University Of Tasmania

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NADPH oxidases and the evolution of plant salinity tolerance

journal contribution
posted on 2023-05-21, 11:00 authored by Liu, M, Yu, H, Ouyang, B, Shi, C, Demidchik, V, Hao, Z, Yu, M, Sergey ShabalaSergey Shabala
Soil salinization is a major threat to global food security and the biodiversity of natural ecosystems. To adapt to salt stress, plants rely on ROS-mediated signalling networks that operate upstream of a broad array of physiological and genetic processes. A key player in ROS signalling is NADPH oxidase, a plasma-membrane-bound enzyme encoded by RBOH genes. In this study, we have conducted a comprehensive bioinformatic analysis of over 50 halophytic and glycophytic species to link the difference in the kinetics of ROS signalling between contrasting species with the abundance and/or structure of NADPH oxidases. The RBOH proteins were predicted in all the tested plant lineages except some algae species from the Rhodophyta, Chlorophyta and Streptophyta. Within the glycophytic group, the number of RBOH copies correlated negatively with salinity stress tolerance, suggesting that a reduction in the number of RBOH isoforms may be potentially related to the evolution of plant salinity tolerance. While halophytes did not develop unique protein families during evolution, they evolved additional phosphorylation target sites at the N-termini of NADPH oxidases, potentially modulating enzyme activity and allowing more control over their function, resulting in more efficient ROS signalling and adaptation to saline conditions.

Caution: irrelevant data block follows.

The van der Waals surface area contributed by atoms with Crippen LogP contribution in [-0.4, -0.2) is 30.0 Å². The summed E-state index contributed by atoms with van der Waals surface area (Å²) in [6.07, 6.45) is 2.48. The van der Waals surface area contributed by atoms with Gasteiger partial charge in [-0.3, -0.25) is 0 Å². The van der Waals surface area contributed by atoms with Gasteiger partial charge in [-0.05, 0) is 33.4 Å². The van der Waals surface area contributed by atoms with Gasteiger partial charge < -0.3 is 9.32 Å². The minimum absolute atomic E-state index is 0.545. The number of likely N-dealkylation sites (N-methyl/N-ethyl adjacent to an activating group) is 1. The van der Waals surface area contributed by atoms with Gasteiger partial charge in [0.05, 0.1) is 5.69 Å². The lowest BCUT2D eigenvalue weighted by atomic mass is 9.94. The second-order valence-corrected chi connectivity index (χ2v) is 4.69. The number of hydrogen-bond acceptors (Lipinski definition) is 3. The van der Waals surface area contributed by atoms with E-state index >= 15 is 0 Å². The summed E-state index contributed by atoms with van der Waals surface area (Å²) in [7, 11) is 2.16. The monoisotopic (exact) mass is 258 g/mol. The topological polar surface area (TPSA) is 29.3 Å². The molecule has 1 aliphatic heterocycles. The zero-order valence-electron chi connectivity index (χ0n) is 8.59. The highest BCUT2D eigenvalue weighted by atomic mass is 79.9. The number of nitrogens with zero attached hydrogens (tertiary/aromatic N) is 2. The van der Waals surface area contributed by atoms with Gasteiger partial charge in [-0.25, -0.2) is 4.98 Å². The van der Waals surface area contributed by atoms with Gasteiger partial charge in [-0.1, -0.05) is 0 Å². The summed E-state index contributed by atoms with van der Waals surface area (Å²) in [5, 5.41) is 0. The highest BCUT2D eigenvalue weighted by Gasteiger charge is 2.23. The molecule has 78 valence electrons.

Publication title

Plant Cell and Environment










Tasmanian Institute of Agriculture (TIA)


Wiley-Blackwell Verlag GmbH

Place of publication

United Kingdom

Rights statement

© 2020 John Wiley & Sons Ltd.

Repository Status

  • Restricted

Socio-economic Objectives

Ecosystem adaptation to climate change; Plant product traceability and quality assurance (excl. forest products)